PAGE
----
Amber Paternoster-Grand Parade
Grand Parade, Cork City
13th Century AD
Vertical height: 36cm, Maximum width: 43cm, thickness: 9cm
This paternoster, or set of prayer beads, made of amber, was found in the excavations of medieval Cork at Grand Parade. Of late thirteenth century date, it is possibly the oldest surviving example of its kind. It is made up of 10 ‘decades’, or sets of 10 small beads, roughly interspaced by larger beads. As it is an early form of a rosary, it would have been used in much the same way, helping the user to count prayers on the ‘decades’.
It was discovered during the excavation of what was thought to be a refuse dump. Archaeologists were able to carefully rethread the beads in situ in order to preserve their original order. It is possible that the owner simply lost the paternoster, as it would have been too valuable to simply throw away.
Cork in the 13th century was a bustling hub for crafts and trade. It was an ethnically diverse city, serving as a crossroads between the Hiberno-Norse community and the relatively new Anglo-Norman arrivals. While there would have been major differences in the customs of these two groups the one thing that would have brought them together would have been religion. Cork was a monastic centre, and daily life often revolved around the Church, symbolically as well as literally. The centre of craft was in the area around Christ Church, on what is today South Main Street, and many people would have congregated there for work and trade.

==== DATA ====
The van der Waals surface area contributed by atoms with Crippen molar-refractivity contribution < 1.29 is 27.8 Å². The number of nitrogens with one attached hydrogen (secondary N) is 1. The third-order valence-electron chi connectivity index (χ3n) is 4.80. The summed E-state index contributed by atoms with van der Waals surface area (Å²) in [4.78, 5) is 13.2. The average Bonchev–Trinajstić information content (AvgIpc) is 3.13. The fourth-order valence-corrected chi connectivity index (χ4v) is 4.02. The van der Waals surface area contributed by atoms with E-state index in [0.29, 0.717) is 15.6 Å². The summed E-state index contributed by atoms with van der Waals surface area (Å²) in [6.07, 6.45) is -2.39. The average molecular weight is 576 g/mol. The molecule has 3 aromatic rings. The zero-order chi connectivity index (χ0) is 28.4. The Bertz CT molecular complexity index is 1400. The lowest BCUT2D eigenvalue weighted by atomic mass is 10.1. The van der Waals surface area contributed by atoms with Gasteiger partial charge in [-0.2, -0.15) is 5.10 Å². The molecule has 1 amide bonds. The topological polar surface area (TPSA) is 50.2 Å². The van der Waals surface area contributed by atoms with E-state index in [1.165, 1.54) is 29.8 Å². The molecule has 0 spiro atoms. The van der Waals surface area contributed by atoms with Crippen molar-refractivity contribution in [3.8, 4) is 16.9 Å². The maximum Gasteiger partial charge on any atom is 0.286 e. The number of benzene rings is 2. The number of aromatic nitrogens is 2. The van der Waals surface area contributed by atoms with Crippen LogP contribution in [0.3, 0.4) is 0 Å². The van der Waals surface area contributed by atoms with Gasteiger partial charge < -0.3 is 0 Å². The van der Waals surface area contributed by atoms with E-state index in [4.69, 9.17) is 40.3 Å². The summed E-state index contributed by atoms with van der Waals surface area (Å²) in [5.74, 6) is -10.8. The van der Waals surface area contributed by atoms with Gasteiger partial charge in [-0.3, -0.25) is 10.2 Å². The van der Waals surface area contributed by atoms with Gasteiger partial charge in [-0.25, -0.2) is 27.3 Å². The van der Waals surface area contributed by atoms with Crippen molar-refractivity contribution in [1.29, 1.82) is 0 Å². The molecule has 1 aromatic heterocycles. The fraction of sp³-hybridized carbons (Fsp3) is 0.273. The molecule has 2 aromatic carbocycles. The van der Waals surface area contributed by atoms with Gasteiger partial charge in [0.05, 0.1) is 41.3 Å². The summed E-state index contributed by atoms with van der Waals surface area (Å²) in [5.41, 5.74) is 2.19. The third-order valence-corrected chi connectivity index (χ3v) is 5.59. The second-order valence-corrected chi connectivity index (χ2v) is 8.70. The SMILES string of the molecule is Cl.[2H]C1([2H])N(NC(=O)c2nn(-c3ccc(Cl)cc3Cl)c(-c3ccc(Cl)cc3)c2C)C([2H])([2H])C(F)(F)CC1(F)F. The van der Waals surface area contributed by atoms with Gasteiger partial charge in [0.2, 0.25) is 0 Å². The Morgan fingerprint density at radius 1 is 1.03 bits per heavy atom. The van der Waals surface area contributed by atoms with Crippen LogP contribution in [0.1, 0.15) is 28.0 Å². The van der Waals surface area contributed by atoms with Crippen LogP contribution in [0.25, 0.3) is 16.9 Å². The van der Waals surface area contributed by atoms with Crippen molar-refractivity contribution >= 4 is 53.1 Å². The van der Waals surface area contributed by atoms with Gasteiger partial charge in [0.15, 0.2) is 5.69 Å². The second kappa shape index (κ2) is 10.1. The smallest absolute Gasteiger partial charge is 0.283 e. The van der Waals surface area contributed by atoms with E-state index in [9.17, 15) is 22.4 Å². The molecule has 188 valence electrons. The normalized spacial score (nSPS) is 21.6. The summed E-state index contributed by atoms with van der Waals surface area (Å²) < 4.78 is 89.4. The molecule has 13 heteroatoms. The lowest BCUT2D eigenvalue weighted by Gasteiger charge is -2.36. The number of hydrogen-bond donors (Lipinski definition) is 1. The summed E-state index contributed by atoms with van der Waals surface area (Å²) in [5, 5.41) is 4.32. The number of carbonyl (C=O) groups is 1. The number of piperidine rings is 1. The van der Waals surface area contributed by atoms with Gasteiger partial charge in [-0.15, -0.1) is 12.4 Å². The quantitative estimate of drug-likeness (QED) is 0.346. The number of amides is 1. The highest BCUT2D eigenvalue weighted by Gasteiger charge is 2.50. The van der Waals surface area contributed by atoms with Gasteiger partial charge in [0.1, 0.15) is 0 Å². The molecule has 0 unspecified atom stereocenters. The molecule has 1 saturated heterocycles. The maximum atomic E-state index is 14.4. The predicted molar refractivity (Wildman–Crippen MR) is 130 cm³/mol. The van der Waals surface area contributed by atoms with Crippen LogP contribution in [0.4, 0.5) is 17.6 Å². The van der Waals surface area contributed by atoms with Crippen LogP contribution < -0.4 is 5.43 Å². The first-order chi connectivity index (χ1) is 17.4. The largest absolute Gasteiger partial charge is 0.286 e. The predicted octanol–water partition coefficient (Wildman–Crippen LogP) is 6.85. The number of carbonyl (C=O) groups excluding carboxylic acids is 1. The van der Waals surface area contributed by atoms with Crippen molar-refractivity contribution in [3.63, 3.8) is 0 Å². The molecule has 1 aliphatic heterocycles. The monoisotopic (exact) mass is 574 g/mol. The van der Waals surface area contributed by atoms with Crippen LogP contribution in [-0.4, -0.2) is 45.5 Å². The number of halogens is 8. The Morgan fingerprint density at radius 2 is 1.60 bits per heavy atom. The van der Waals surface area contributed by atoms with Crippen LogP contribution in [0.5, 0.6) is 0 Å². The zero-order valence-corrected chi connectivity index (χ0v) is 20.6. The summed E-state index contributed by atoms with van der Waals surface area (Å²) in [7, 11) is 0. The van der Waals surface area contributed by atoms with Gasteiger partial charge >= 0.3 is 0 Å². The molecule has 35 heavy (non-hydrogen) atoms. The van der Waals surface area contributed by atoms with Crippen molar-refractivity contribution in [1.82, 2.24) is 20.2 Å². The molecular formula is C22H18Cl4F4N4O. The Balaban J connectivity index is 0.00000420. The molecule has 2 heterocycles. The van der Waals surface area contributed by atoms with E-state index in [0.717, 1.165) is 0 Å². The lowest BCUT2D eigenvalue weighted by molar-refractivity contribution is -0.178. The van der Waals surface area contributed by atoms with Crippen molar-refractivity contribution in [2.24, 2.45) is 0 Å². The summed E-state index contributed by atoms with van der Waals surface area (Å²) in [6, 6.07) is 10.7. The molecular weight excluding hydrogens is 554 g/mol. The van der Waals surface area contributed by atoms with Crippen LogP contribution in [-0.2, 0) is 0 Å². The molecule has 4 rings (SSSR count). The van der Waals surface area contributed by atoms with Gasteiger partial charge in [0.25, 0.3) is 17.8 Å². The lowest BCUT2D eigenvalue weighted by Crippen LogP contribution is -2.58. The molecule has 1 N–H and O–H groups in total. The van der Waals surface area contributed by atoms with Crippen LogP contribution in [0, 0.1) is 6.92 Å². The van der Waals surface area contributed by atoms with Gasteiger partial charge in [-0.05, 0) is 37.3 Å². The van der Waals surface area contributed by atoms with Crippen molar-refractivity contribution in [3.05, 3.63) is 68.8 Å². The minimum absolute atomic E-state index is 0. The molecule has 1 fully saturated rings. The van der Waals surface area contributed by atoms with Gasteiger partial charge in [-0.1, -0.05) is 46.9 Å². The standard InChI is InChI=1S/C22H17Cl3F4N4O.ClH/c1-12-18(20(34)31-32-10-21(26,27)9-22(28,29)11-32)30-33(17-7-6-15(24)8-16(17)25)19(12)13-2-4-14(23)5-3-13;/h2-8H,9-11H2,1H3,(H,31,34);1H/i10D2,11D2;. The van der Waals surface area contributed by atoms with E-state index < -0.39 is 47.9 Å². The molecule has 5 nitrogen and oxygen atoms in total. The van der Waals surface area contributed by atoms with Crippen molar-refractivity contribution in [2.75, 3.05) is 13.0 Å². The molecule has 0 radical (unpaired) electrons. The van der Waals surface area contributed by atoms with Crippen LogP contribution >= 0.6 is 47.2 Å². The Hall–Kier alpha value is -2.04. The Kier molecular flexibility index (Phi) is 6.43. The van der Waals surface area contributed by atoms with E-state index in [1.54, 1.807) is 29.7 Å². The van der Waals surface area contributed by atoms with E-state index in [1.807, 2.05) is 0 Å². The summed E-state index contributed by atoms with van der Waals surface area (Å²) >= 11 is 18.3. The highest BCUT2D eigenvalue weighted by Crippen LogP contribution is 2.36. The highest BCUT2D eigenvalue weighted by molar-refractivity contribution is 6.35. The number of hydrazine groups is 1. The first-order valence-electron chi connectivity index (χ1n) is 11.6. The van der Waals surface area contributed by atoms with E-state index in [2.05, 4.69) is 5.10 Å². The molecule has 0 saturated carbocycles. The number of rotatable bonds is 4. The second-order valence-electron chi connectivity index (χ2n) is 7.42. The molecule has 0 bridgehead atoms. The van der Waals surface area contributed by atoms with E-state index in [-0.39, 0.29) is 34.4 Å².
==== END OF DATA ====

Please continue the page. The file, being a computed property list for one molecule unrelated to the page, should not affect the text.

The amber from which the paternoster is made originated in the Baltic region. It would have come to Cork through a series of trade routes and was probably imported in its raw form and turned, on a lathe, to make the beads. The beads themselves are not roughly produced; they were carefully sculpted in a gothic style, which would have been uncommon and valuable.
Most paternosters were made from wood, so an amber example would have been highly prized and cherished by its owner. The set of prayer beads likely would have played a large role in the owner’s daily life, as it would have been a tether not only to religious expression, but to the material world and commerce in Cork as well. It quite possibly could have been one of its owner’s most valuable possessions. This being one of the earliest examples of what we now call a rosary, it is an early example of a tradition that is still practiced across the world today.
Maggie McCabe (UCC student, MA in Museum Studies 2020-2021)